Monster’s University Review (U) – Disney/Pixar (12/07/2013)

In 2001 a film was released by Disney and Pixar that would rapidly become one of the most successful films the two studios ever released. ‘Monsters’ Inc’ was, and remains to be one of the most well-loved films (by children and adults alike) and one of the most likely to make you choke on your popcorn from giggling or blubbing too much. Prequel ‘Monsters’ University’ boasts the returning voice talents of Billy Crystal and John Goodman (Mike Wazowski and Sulley) and is set as the twosome and their classmates train to become Scarers; before the two become an infamous pair of pals. There’s a few other familiar faces too as well as some new monstrous faces to meet along the way.

Directed by Dan Scanlon, ‘Monsters’ University’ premiered at London’s own BFI (Southbank) on 5th June 2013 and was released in the US on 21st June. It’s also accompanied by a heart-melting, delicately animated short film ‘The Blue Umbrella’, courtesy of Saschka Unseld, which tells the story of a chance meeting and eventual romance between two umbrellas. It also utilises an innovative sense of personification by highlighting the face-like features of many aspects of New York City- from buildings, to drains and, of course umbrellas.

So before you huff and puff at the thought of yet another spin-off movie, consider how ahead Pixar are compared to other computer animation studios. They’ve got a fantastic eye for detail, and let’s face it- what could be cuter than Mike Wazowski with a retainer brace? The studio’s narrative brilliance transfers incredibly well to the prequel style and tell the story of Mike and Sulley as University freshers- Mike is a keen student willing to do anything to become a great Scarer, whereas Sulley has a well-known family name to live up to and an arrogant attitude to match. Although most of the audience are aware of how the tale must end (due to the plot of the original film), it’s always interesting to see what conflicts, characters and catastrophically comic scenes the writers, directors and studios have dreamed up.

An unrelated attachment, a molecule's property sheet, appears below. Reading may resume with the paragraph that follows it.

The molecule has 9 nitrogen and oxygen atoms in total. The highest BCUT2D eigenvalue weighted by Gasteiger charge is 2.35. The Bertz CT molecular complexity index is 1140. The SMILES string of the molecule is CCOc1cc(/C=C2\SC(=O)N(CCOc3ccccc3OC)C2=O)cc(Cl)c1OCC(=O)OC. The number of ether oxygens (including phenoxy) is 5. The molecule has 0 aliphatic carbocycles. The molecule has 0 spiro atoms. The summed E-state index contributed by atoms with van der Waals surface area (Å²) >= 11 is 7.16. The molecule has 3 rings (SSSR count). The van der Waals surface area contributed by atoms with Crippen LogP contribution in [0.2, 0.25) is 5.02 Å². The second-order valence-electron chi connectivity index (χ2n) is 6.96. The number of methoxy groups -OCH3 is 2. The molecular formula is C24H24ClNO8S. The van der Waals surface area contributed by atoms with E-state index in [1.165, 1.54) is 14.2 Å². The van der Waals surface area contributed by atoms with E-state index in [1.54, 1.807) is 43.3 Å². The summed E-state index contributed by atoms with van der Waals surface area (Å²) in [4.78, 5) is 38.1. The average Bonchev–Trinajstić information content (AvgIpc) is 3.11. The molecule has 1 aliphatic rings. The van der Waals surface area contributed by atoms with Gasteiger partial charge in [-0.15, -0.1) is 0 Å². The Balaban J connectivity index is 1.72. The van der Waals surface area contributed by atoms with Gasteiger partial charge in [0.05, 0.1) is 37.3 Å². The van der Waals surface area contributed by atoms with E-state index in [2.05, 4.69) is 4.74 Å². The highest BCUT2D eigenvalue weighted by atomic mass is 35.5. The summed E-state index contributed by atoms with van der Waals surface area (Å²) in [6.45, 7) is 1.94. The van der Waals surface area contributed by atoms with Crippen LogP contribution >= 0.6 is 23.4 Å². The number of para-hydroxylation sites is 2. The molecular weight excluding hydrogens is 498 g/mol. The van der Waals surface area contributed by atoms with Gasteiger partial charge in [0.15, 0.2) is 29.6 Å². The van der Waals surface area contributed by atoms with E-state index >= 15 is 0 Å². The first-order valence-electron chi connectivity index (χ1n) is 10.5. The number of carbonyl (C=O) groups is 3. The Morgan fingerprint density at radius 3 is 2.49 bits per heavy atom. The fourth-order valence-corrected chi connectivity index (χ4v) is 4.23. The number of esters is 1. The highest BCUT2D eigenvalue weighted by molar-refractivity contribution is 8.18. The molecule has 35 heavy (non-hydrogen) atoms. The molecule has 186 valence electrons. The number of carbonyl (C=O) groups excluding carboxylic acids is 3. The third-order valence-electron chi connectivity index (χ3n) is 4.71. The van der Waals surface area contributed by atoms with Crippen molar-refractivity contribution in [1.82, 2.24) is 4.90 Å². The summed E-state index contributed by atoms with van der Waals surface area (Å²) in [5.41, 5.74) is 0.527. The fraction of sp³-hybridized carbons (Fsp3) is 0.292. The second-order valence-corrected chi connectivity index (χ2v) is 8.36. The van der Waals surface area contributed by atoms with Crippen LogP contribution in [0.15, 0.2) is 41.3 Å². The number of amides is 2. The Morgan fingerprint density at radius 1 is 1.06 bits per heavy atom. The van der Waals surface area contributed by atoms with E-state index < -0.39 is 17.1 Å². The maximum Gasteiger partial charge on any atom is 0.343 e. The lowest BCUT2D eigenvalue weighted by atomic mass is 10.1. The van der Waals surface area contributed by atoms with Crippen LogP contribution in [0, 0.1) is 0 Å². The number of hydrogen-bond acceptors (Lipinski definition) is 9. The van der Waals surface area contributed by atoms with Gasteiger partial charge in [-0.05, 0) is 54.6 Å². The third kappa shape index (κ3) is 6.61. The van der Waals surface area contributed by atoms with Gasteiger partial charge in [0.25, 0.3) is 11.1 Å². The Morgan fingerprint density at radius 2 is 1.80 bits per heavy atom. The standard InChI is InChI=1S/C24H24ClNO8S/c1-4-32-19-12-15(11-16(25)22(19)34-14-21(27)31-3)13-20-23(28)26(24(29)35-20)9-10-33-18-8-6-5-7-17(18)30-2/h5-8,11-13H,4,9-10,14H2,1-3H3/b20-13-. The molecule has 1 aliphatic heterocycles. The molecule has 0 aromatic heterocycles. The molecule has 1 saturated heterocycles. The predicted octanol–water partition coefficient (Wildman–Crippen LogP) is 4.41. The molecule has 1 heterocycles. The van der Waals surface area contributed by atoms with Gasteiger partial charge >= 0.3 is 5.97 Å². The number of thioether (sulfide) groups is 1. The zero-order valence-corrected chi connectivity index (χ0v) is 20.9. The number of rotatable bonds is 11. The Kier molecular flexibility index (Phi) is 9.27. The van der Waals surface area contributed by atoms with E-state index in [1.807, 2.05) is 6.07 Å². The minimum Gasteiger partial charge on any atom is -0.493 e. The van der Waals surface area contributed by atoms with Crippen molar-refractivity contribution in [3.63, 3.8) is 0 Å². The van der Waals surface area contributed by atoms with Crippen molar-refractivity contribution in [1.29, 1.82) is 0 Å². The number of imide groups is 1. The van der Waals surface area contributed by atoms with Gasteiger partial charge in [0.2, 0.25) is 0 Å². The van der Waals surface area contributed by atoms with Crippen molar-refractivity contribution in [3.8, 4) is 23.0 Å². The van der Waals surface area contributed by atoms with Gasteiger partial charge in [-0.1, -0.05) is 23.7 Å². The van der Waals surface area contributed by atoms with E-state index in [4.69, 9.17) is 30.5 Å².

A wonderful sense of eerie authority is delivered by Helen Mirren in the form of the University’s Dean. She really casts a dark shadow over a world of harmless completion and campus activities. After a series of events, our heroes enter the Scare Games but are landed with a less than scary or seemingly capable team. An array of new characters are thrown into the mix in the form of their dysfunctional, unformidable team of down-and-outs, namely Oozma Kappa.

Setting Mike and Sulley against each other as rivals is a classic prequel component, but works effectively in this picture, mainly because of how down-played it is for comic effect. In fact, the vast amount of slapstick humour and one-liners in ‘Monsters’ University’ is astounding and carries audience’s interest whatever their age. There’s also a huge chunk of modern humour that’s sure to make the entire room cackle. Even if younger viewers aren’t aware of the original flick, it stands alone as an amusing rollercoaster ride of innocent college-age fun and friendship.

With Disney and Pixar being as illustrious a match as Mike and Sulley themselves, it’s no wonder they’ve clubbed together to create a realistic style website for the University. It’s designed in precisely the same style as a real university site and includes information about the campus, clubs and societies to join and academic staff. The animation in the film itself is immaculately crafted and incredibly detailed. ‘Monsters University’s’ writers have also complied something rarely found in prequels- perfectly tying the younger and older versions of characters together, especially the idea of Mike never being scary to many of the other monsters.

It’s a fast-paced, feel-good movie that transmits tremendous lessons about the likes of self-belief, trust, determination, hard work and alliances. ‘Monsters’ University’ is just faithful enough to the original film to please long-standing fans, but comical enough to welcome newbies with open arms. It also embraces a strong sense of nostalgia- a component that’s incredibly popular in the film industry and the media world in its entirety currently. But it can be a difficult balance to achieve- that between following a well thought-out formula that’s been proven successful and being inventive and imaginative. The creative team behind this film have hit the nail on the head and blended both admirably.

It’s a 92 minute mash-up of mayhem that showcases the zero-to-hero storyline in a way that hasn’t been done since ‘Hercules’ (1997). Mike Wazowski and Sully are as hilarious, unconventional and entertaining as ever and really bring the fantastic CG animation to life.

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